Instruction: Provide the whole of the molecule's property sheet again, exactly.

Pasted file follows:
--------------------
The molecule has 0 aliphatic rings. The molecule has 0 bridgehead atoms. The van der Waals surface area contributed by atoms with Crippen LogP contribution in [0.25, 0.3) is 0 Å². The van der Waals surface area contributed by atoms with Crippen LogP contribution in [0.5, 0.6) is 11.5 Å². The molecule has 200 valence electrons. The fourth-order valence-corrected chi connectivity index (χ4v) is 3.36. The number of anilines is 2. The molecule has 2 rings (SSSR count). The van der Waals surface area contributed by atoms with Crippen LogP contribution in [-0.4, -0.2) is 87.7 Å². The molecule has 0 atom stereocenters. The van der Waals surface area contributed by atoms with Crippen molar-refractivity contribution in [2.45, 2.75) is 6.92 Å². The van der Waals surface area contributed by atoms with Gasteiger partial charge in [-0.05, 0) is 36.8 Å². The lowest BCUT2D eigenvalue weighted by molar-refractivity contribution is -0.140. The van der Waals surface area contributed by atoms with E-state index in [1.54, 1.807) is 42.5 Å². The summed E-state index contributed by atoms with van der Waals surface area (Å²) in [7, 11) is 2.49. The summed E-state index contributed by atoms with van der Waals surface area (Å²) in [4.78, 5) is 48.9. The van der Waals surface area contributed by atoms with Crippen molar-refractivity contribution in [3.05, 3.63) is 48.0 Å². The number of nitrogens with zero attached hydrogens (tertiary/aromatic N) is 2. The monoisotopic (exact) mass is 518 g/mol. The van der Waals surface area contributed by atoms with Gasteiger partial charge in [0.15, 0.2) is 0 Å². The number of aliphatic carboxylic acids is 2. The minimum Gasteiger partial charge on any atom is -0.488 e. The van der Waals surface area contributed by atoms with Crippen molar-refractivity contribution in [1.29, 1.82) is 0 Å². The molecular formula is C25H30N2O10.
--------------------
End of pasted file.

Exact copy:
The molecule has 0 aliphatic rings. The molecule has 0 bridgehead atoms. The van der Waals surface area contributed by atoms with Crippen LogP contribution in [0.25, 0.3) is 0 Å². The van der Waals surface area contributed by atoms with Crippen LogP contribution in [0.5, 0.6) is 11.5 Å². The molecule has 200 valence electrons. The fourth-order valence-corrected chi connectivity index (χ4v) is 3.36. The number of anilines is 2. The molecule has 2 rings (SSSR count). The van der Waals surface area contributed by atoms with Crippen LogP contribution in [-0.4, -0.2) is 87.7 Å². The molecule has 0 atom stereocenters. The van der Waals surface area contributed by atoms with Crippen molar-refractivity contribution in [2.45, 2.75) is 6.92 Å². The van der Waals surface area contributed by atoms with Gasteiger partial charge in [-0.05, 0) is 36.8 Å². The lowest BCUT2D eigenvalue weighted by molar-refractivity contribution is -0.140. The van der Waals surface area contributed by atoms with E-state index in [1.54, 1.807) is 42.5 Å². The summed E-state index contributed by atoms with van der Waals surface area (Å²) in [7, 11) is 2.49. The summed E-state index contributed by atoms with van der Waals surface area (Å²) in [4.78, 5) is 48.9. The van der Waals surface area contributed by atoms with Crippen molar-refractivity contribution in [3.05, 3.63) is 48.0 Å². The number of nitrogens with zero attached hydrogens (tertiary/aromatic N) is 2. The monoisotopic (exact) mass is 518 g/mol. The van der Waals surface area contributed by atoms with Gasteiger partial charge in [0.15, 0.2) is 0 Å². The number of aliphatic carboxylic acids is 2. The minimum Gasteiger partial charge on any atom is -0.488 e. The van der Waals surface area contributed by atoms with Crippen molar-refractivity contribution in [1.29, 1.82) is 0 Å². The molecular formula is C25H30N2O10.